According to the Anxiety and Depression Association of America (ADAA), and the National Allegiance on Mental Health and Mental Illness:  

  • 40 million adults suffer from anxiety and 75 percent of them experienced their first episode by the age of 22.

  • 85% of college students report feeling overwhelmed by everything they have to do at some point during the year. And 41% listed anxiety is a top presenting concern among college students.

  • One in four have a diagnosable illness but 40% of those do not seek help.

College depression is a widespread affliction, fed by feelings of loneliness, stress and isolation. Exploring and reshaping can be confusing and disorienting. For some, it becomes overwhelming. Suicide rates continue to increase among college students, and it is the second leading cause of death on college campuses. (Accidental injury being the first.)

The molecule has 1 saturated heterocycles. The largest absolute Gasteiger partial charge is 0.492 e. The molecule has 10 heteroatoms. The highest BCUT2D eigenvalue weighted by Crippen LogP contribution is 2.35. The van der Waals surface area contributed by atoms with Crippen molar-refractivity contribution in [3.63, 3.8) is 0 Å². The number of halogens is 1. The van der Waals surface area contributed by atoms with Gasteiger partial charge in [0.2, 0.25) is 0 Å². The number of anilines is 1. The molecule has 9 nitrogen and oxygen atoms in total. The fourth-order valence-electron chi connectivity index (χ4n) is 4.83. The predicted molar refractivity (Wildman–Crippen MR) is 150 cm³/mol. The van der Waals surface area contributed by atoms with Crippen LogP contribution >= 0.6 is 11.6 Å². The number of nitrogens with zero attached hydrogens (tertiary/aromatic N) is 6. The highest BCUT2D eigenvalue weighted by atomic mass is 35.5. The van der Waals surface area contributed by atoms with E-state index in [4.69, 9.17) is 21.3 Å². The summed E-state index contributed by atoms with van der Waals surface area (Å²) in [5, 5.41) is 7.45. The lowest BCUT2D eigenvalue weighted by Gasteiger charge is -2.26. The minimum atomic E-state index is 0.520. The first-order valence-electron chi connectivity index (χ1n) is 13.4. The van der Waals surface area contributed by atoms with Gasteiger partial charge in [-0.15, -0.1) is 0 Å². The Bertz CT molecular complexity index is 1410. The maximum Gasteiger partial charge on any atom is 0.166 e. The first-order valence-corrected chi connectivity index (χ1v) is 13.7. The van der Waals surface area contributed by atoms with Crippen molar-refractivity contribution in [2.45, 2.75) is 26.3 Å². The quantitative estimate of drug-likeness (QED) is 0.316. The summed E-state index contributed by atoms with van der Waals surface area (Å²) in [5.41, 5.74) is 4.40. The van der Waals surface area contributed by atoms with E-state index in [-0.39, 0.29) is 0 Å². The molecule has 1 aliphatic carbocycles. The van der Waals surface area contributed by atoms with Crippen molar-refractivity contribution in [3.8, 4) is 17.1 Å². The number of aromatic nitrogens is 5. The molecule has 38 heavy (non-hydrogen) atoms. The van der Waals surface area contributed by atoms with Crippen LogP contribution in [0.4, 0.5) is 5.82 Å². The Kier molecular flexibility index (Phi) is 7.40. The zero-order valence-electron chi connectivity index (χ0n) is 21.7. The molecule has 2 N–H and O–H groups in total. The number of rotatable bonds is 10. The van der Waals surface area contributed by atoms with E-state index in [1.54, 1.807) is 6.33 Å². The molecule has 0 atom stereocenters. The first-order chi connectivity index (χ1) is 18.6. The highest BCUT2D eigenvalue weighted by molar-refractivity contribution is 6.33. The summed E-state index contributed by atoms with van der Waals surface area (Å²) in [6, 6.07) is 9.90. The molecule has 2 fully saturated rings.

Social media impacts young adults as much as teens; the desire to appear effortlessly perfect (and popular) takes a toll on self-esteem. The constant comparison to peers, even into adulthood, can fuel depression. Countless studies show that taking a social media break almost immediately boosts self-esteem.  

During a period when some young adults feel unbridled potential, others struggle to stay afloat. The dark side of feeling on top of the world is the feeling of being crushed by its weight. 

Some parents report that their children are stuck in a failure-to-launch rut, which is becoming increasingly prevalent among emerging adults, even into their 30s. Parents feel helpless as they watch their young adults struggle to take on real-life responsibilities and create their own path to a career and life of their own. This rut is often a sign of depression.